Cashier: Welcome to Coffee and a Piece. What would you like?
Customer (Male) : I'd like a medium half-caf no foam latte with a twist.
Cashier: Anything else? [Wink Wink]
Customer (Male): How about a Caramel Honky Delight?
Cashier: Blonde, Brunette, or Redhead?
Customer (Male): Uh...  (Looking over the menu) I had a Blonde last time. Nice but a little foggy. How about we go with the Red head.
Cashier: Very good, Sir.
Customer (Male): That's a natural Redhead, right? A friend of mine tried one at another location and she was strictly out of the bottle.
Cashier: All Natural all the time, sir. Will that be all?
Customer (Male): Does this location have the Hump Day Pre-Op Tranny Special?
Cashier: Yes sir.
Customer (Male): (Reaches into his wallet for his credit card.) Let's go with that, then.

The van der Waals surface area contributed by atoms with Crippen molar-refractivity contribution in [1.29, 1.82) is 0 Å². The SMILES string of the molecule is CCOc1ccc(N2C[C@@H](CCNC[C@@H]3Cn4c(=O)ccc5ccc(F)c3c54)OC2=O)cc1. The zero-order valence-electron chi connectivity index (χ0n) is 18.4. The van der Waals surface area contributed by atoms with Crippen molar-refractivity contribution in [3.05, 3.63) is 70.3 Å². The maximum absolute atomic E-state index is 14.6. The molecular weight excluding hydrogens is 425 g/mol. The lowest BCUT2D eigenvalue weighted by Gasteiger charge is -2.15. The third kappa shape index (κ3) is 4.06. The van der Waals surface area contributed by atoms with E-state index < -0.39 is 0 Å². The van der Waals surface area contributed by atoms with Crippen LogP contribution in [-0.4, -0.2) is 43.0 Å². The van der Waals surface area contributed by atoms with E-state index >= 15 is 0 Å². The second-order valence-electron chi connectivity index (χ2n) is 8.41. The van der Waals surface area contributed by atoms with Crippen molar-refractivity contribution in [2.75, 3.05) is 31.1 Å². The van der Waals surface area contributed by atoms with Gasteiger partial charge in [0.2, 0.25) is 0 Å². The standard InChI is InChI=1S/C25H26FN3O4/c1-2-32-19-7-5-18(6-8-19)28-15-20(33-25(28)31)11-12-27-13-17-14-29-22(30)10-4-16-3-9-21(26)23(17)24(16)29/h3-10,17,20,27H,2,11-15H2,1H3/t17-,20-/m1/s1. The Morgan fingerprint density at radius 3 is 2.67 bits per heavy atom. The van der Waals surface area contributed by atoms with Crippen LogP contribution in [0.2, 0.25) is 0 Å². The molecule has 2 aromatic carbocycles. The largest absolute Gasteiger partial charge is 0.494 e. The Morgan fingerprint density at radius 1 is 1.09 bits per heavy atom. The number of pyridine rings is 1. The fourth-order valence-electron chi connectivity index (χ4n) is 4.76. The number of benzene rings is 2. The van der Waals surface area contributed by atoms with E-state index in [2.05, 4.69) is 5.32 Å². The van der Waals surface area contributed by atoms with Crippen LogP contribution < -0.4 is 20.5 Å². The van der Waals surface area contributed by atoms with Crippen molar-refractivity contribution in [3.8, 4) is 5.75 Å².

The thing about Dennis's Carter story, which ended, improbably enough, with a statement that he liked Carter just fine until he gave away the Panama Canal ... after which he never forgave him ... was that while I almost certainly didn't believe him -- Ok, I was almost certain that I was certain I didn't believe him -- it didn't much matter to me whether I believed him or not. I liked Dennis. He looked rough. Looked, as a matter of fact, like he'd spent some time out, and was running with his tail between his legs. And as we talked, I discovered that this was probably closer to the truth. Before he got on the bus in San Fran, a suspiciously plain clothed cop type person handed him a bus ticket to Miami and $40 -- $10 a day for every day he would be on the bus. I found out later, among Dennis's story telling about being a master mechanic, carpenter, and about how he had to leave the West Coast because there was no work for him, that he had come out San Fran to see his wife, who is apparently brilliant, with multiple university degrees, and is absolutely gorgeous to boot.